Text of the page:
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How often do A-League hopefuls really have to produce ‘A’ game?

Fair question? With three football codes cranking up for a new season, and one heading towards its finals, I’ve been reminded to revisit a Sportsword regular’s poser we’ve been remiss in not addressing.

“Wag”,  noting at the time how struggling defending champions Brisbane Roar were still a mathematical chance of making the A-League’s playoffs, wrote: “I can’t believe, that in the 10-team A-League comp, a team can qualify for the semis by coming 6th —  i.e. in the bottom half of the points table!”

“AFL and NRL are not much better,’’ “Wag” argued, “with a requirement to finish 8th in a 16-team comp.

“ Super Rugby is better —  a 5th place being required from a 15-team comp —  although it suffers from the fact that each province meets only 4 of the 5 teams in the overseas (conferences).’’

While “Wag” went on to set me some homework – “You might like to investigate the play-off requirements in sports OTHER than football” – I’m inclined to respond with a neat sidestep and throw the whole finals format debate open for discussion.

What d’ya reckon?

 x                         x                         x

 In the interests of bouncing a few other thoughts around, has anyone got any favourite sporting quotes they’d like to share?

I’ve been prompted to invite contributions after coming across one recently that took my fancy – attributed to former England and Arsenal soccer captain Tony Adams – which read: “”Play for the name on the front of the shirt and they’ll remember the name on the back.’’

And this one (though, presumably, offered more in a business context, by boorish US tycoon Donald Trump): “If winning was easy losers would do it.”

Sport’s littered with a lot of oldies but goodies in the quotes department. Maybe we can put together a top 10.

— Peter Thomson


6 Responses to How often do A-League hopefuls really have to produce ‘A’ game?

  • Leo says:

    This rubbish, so properly pointed out by Wag, is all about extending the season by extending the finals and, thus, extending the income.
    There is nothing in the administration of modern sports that is not impelled by money.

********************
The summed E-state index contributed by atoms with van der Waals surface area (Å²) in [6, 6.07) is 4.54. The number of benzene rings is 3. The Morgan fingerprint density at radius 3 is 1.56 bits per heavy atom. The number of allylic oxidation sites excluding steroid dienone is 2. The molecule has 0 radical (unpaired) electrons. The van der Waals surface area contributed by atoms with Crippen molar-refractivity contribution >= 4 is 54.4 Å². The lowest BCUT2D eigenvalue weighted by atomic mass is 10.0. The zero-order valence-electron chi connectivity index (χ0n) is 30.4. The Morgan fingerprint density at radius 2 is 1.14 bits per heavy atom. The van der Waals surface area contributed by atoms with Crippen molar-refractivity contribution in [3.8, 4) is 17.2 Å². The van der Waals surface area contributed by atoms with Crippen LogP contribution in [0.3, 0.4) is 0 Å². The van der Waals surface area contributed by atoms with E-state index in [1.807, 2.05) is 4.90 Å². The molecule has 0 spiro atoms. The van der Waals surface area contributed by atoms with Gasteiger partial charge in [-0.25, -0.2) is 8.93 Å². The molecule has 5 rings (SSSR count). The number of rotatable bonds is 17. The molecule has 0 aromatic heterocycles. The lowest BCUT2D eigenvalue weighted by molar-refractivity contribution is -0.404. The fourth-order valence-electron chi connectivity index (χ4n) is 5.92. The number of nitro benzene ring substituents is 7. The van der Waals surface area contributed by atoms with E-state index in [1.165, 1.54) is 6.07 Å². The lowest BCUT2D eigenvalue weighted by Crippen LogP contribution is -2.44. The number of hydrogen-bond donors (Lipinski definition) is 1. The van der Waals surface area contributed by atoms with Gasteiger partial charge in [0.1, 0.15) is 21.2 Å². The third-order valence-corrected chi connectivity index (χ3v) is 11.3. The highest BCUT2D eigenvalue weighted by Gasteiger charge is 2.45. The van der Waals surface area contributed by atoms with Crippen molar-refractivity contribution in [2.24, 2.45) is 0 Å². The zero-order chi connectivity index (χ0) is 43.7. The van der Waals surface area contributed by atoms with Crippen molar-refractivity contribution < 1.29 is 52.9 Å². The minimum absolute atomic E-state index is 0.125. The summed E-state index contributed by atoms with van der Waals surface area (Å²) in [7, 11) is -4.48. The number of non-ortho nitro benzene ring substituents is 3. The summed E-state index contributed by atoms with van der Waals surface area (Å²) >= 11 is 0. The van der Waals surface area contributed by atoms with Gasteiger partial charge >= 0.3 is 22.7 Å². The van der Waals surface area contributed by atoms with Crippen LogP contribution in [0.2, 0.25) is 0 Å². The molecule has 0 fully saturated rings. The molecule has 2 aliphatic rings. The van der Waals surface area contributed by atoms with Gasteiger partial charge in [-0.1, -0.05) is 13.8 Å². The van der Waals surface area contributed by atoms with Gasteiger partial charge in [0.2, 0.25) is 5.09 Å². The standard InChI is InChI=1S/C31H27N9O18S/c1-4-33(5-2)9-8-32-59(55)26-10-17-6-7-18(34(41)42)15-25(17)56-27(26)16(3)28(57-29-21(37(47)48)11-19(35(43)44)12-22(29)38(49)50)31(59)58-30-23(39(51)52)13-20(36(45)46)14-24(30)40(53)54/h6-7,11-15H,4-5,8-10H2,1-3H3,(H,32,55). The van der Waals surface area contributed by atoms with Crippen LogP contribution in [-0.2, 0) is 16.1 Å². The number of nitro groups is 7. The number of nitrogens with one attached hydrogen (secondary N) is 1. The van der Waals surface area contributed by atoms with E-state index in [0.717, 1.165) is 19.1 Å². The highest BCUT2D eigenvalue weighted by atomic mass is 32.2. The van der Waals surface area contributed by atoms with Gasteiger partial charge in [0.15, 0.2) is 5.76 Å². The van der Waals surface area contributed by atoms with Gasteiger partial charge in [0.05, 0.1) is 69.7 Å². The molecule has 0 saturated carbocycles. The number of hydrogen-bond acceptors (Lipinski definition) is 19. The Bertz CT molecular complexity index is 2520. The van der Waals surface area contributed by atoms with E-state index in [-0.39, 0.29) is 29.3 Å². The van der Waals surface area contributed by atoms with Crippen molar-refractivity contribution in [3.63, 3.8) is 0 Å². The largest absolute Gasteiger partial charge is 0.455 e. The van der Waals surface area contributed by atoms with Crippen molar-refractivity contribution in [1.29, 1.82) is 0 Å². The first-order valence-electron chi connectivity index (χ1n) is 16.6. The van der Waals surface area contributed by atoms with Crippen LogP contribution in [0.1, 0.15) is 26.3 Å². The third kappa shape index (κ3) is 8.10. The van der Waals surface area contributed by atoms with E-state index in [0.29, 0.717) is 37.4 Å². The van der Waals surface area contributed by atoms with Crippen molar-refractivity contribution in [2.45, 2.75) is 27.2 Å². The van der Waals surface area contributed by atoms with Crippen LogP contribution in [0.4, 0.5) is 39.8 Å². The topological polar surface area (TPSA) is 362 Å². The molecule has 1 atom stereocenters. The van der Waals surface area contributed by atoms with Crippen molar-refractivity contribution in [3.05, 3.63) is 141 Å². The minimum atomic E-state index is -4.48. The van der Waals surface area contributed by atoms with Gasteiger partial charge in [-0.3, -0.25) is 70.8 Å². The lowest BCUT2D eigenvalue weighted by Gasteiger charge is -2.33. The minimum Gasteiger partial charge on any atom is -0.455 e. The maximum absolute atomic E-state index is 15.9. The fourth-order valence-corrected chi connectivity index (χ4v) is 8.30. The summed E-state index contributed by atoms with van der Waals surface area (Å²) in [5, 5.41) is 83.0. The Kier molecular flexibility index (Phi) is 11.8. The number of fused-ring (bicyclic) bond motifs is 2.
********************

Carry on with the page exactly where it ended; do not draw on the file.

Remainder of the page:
As for sports quotes, I had a couple I used to use when I was coaching cricket youngsters.
    One, which wasn’t original, was: “We’re only playing for fun, and there’s no fun in losing”.
    Another was: “Be humble in victory, and cheerful in defeat”.

  • Sam says:

    Leo, those two quotes seem to contradict themselves.
    I’m not sure who said it but I like “Don’t practise until you get it right. Practise until you can’t get it wrong.”

    • Leo says:

      No, Sam, I don’t think contradictory. I always meant the first as a gentle way of saying: “We’re playing to win !!” And during my sports playing years, I always played hard to win.
      But it was always also my policy to accept victory humbly and defeat graciously.
      I just tried to pass those two attitudes on to my cricket boys (and my sons).
      I like your quote, too. “Practice makes perfect.”
      Getting away a little, perhaps, from sports, but how many times have we seen, especially in the performing arts, some-one like Willie Nelson in the 1970s described as “an overnight success” after many years of working on it ?!!
      Reminds me, I’ve got to get out to the local karaoke shortly.

  • John Wagner says:


    I thought that you were a good student who always did his homework!!

    As for quotes, one that has become folklore in Australia was that of Jim Kenny, Coach of Q’ld Rugby for a few years when Tempo coached the Wallabies. NSW were coached by a intense fanatic, Dave Brockhoff, and Jim was quoted in the media as saying “Brockhoff couldn’t coach a choko vine over a shit-house wall !!
    (I attended a session with “Brock” as speaker in 1984, and I
    reckon, with fists clenched, he did not open his eyes for his entire address!)

    As for personal quotes, one that I always used (as a schoolboy Rugby coach) if I had to drop an under-performing player to the B team:-
    “It is now up to you to prove to me how wrong I have been.”


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